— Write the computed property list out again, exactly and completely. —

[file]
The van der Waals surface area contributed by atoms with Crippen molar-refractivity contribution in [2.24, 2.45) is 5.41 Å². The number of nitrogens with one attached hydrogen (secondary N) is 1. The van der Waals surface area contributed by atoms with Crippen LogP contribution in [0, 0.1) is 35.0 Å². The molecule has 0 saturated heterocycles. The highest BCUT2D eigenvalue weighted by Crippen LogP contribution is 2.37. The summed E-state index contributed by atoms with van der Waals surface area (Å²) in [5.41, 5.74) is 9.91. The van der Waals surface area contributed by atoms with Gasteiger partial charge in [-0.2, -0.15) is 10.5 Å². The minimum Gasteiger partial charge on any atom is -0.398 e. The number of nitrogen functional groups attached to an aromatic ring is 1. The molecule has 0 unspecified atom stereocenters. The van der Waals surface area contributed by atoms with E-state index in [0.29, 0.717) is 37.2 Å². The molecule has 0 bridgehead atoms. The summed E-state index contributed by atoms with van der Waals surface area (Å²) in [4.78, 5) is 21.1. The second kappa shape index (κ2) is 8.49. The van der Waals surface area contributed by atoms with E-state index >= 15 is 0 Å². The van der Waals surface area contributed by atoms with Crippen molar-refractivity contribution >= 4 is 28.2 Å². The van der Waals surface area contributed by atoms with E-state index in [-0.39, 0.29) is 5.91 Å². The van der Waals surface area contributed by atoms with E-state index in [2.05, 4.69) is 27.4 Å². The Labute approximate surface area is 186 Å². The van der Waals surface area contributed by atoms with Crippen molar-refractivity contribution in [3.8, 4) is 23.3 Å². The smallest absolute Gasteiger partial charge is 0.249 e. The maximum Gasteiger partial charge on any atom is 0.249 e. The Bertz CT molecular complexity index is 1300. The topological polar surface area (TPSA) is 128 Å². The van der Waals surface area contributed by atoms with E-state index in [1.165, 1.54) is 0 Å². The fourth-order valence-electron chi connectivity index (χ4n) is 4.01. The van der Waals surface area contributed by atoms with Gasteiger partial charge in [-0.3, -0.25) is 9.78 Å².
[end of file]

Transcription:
The van der Waals surface area contributed by atoms with Crippen molar-refractivity contribution in [2.24, 2.45) is 5.41 Å². The number of nitrogens with one attached hydrogen (secondary N) is 1. The van der Waals surface area contributed by atoms with Crippen LogP contribution in [0, 0.1) is 35.0 Å². The molecule has 0 saturated heterocycles. The highest BCUT2D eigenvalue weighted by Crippen LogP contribution is 2.37. The summed E-state index contributed by atoms with van der Waals surface area (Å²) in [5.41, 5.74) is 9.91. The van der Waals surface area contributed by atoms with Gasteiger partial charge in [-0.2, -0.15) is 10.5 Å². The minimum Gasteiger partial charge on any atom is -0.398 e. The number of nitrogen functional groups attached to an aromatic ring is 1. The molecule has 0 unspecified atom stereocenters. The van der Waals surface area contributed by atoms with E-state index in [0.29, 0.717) is 37.2 Å². The molecule has 0 bridgehead atoms. The summed E-state index contributed by atoms with van der Waals surface area (Å²) in [4.78, 5) is 21.1. The second kappa shape index (κ2) is 8.49. The van der Waals surface area contributed by atoms with E-state index >= 15 is 0 Å². The van der Waals surface area contributed by atoms with Crippen molar-refractivity contribution >= 4 is 28.2 Å². The van der Waals surface area contributed by atoms with E-state index in [-0.39, 0.29) is 5.91 Å². The van der Waals surface area contributed by atoms with E-state index in [2.05, 4.69) is 27.4 Å². The Labute approximate surface area is 186 Å². The van der Waals surface area contributed by atoms with Crippen molar-refractivity contribution in [3.8, 4) is 23.3 Å². The smallest absolute Gasteiger partial charge is 0.249 e. The maximum Gasteiger partial charge on any atom is 0.249 e. The Bertz CT molecular complexity index is 1300. The topological polar surface area (TPSA) is 128 Å². The van der Waals surface area contributed by atoms with E-state index in [1.165, 1.54) is 0 Å². The fourth-order valence-electron chi connectivity index (χ4n) is 4.01. The van der Waals surface area contributed by atoms with Gasteiger partial charge in [-0.3, -0.25) is 9.78 Å².